Mission Bay Capital has raised a $25 million seed stage biotech fund, the San Francisco-based group said Monday. It will continue to help Bay Area startups, often germinated at one of three local University of California campuses, get off the ground.
The new fund is small by typical life science venture standards, but it’s more than double the size of Mission Bay’s first fund of $11 million. With that fund, the group showed it could help turn biomedical technology coming from the University of California in San Francisco, Berkeley, and Santa Cruz into viable startups.
Investors in the new fund include Brook Byers, a longtime biotech VC at Kleiner Perkins Caufield & Byers; Jack Wadsworth, a former director of Morgan Stanley; and undisclosed institutions.
Despite the biotech boom of the past two years, seed stage funding is not always easy to come by. Mission Bay Capital was expressly created by QB3, a research and entrepreneurship group affiliated with the University of California, to offer elusive seed capital. QB3 runs biomedical incubators in and near San Francisco that are often but not exclusively populated with University of California researchers and students.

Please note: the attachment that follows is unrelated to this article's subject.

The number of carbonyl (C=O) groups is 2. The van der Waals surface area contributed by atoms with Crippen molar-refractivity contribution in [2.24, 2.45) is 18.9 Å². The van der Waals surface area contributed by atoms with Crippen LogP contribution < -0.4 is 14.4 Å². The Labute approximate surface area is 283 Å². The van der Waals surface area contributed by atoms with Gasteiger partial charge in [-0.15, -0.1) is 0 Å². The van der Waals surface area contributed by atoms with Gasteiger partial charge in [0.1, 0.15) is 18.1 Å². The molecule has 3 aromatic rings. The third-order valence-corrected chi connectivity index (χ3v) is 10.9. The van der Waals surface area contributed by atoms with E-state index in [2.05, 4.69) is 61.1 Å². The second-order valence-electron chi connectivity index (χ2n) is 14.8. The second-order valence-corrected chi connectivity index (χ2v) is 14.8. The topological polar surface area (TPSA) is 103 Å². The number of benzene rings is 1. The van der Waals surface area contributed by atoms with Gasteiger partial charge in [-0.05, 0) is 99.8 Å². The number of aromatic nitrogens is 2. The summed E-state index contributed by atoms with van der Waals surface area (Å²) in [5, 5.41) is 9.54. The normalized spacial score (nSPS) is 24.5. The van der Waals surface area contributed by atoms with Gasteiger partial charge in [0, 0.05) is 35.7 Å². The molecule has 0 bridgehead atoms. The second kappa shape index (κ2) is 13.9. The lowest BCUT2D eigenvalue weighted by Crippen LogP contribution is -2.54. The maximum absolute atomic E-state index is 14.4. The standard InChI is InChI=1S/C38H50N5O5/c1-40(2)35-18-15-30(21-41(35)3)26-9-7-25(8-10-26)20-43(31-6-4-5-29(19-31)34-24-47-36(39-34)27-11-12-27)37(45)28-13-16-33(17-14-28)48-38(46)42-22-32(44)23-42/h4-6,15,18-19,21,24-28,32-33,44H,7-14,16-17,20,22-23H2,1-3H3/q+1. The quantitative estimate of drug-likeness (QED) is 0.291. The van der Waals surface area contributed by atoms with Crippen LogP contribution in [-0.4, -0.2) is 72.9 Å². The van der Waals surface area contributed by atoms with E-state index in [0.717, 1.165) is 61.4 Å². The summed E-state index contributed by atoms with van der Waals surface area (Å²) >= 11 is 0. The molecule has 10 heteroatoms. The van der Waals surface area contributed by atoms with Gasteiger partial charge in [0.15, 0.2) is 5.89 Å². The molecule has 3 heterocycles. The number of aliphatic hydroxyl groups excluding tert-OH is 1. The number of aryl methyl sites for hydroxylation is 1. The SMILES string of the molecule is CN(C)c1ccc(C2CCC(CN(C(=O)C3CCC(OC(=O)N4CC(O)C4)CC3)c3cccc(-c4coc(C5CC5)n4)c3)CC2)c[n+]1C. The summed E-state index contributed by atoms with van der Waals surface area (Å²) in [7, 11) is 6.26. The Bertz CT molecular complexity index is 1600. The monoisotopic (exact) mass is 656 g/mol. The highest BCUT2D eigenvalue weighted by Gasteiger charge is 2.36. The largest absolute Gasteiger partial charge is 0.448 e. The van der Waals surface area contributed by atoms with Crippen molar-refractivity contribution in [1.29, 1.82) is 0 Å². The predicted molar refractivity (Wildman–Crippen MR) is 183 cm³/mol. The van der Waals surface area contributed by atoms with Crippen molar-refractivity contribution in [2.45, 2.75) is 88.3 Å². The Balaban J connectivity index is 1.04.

Mission Bay’s first fund saw three portfolio companies exit in 2014. Calithera Biosciences ((NASDAQ: CALA) was originally based on work from the lab of UCSF professor Jim Wells and went public last October. Redwood Biosciences, spun out of UC Berkeley, was acquired by medical research group Catalent Pharma Solutions, also in October. And Mission Bay was an investor in iPierian, which Bristol-Myers Squibb bought last year for $175 million upfront.
Current portfolio companies include Caribou Biosciences, which has an exclusive license to the gene-editing work from UC Berkeley researcher Jennifer Doudna; True North Therapeutics, a spinout from iPierian; and Atreca, which has also attracted an investment from the Bill & Melinda Gates Foundation for its vaccine work.
In a statement, Mission Bay managing director Douglas Crawford (pictured), who is also associate director at QB3, said the $25 million fund was oversubscribed. “The success of Fund I has shown us that there is a need for seed-stage investment in life sciences, and that it pays off.” Crawford did not respond to a request for comment.